Undocumented immigrants are expected to make up a larger share of Connecticut’s uninsured population next year, putting new financial pressures on safety-net hospitals that provide emergency care to everyone, state and national health experts predict.
The Affordable Care Act provides coverage options for legal immigrants, but those in the U.S. illegally cannot apply for Medicaid, even if they are poor, or buy coverage at Access Health CT (the new insurance marketplace), even if they have cash. That means illegal residents without coverage will continue turning to local emergency departments for care at a time when Connecticut hospitals face the loss of millions of dollars in federal and state subsidies to help defray the cost of uncompensated care.
"This is a global problem that isn’t going away. This population (of undocumented residents) is not being addressed by any state or federal initiatives. It’s operating under the radar screen,” said William Gedge, senior vice president for payor relations for Yale New Haven Health System, the state’s largest provider of uncompensated care. The system includes Yale-New Haven Hospital, Bridgeport Hospital and Greenwich Hospital.
The dilemma sheds light on the uncertain future of the so-called safety-net hospitals in Connecticut and the nation as health care reform unfolds. Often located in urban areas, safety-net hospitals treat a disproportionate number of low-income, uninsured, and otherwise vulnerable populations, including undocumented residents. Federal law requires hospitals to provide emergency care, regardless of a patient’s ability to pay or immigration status.
In 2012, Connecticut hospitals spent $233.6 million in uncompensated care, including charity care and bad debt, according to the state Office of Health Care Access. These facilities spent another $868.3 million to cover Medicaid and Medicare reimbursement shortfalls in 2012, reports the Connecticut Hospital Association. Yale-New Haven spent $31.8 million on uncompensated care (charity and bad debt), followed by Stamford Hospital at $25.1 million. Sharon Hospital spent the least, $1.4 million.
Hospital officials expect the budget gaps to widen in 2014 when the health law begins to sharply reduce government subsidies known as “disproportionate share hospital (DSH) payments” on the assumption that more people will be covered by Medicaid or private insurance due to reform. Connecticut hospitals also face a $550 million cut in state funds that previously covered Medicaid expenses.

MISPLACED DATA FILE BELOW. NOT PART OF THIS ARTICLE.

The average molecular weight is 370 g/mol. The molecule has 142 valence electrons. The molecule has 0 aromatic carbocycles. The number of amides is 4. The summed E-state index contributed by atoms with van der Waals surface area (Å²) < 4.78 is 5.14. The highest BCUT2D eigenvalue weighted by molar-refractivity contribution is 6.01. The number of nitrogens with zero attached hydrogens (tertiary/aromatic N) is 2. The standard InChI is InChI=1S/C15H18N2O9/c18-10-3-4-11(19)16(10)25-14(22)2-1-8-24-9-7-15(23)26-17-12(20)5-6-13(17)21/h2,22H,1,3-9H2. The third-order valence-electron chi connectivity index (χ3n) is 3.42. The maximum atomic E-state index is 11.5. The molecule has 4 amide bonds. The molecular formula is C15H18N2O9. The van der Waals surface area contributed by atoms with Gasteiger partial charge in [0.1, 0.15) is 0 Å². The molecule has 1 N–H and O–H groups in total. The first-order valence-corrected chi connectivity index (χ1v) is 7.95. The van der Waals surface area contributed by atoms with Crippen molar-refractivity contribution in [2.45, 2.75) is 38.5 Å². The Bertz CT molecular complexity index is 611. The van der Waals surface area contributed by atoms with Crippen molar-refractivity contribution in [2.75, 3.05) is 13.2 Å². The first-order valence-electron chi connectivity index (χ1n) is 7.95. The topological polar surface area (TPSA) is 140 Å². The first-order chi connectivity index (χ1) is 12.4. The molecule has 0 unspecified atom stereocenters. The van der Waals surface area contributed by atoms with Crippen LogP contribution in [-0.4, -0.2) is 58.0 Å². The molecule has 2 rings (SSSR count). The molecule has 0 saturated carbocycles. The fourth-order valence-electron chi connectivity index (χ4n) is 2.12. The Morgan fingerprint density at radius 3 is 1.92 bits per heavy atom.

So far, budget cuts have had a “fairly large impact’’ on hospitals, leading to layoffs and cut backs on new hires, patient services, research and technology – while spending millions to cover uncompensated care and government reimbursement shortfalls, said Stephen Frayne, senior vice president for health policy at the Connecticut Hospital Association.
“Hospitals face the challenge of some how absorbing theses cuts, while providing top quality care,” he said. Ensuring that Medicaid is “adequately funded” under the program’s expansion effective Jan. 1, 2014 is another concern, he said. Connecticut hospitals spent $504.2 million in 2012 to cover Medicaid reimbursement shortfalls, the first time the amount exceeds half a billion dollars, reports CHA.
A study from the UCLA Center for Health Policy Research and The Commonwealth Fund warns that safety-net hospitals in states with large concentrations of undocumented residents “will be particularly affected by the reduction in disproportionate share hospital (DSH) payments scheduled under the Affordable Care Act that have previously cushioned the impact of providing uncompensated care.” Excluding undocumented residents “from coverage under the law will create new financial pressures on safety net hospitals.”
“All of our five hospitals function as safety-net hospitals. So sadly, we look at the elimination of DSH payments as another cut from the federal government because the additional revenues from some incremental bump in Medicaid enrollment will in no way” close the budget gap, said Dr. Rocco Orlando III, senior vice president and chief medical officer of Hartford HealthCare, which includes Hartford Hospital, The Hospital of Central Connecticut, MidState Medical Center, Windham Hospital and Backus Hospital.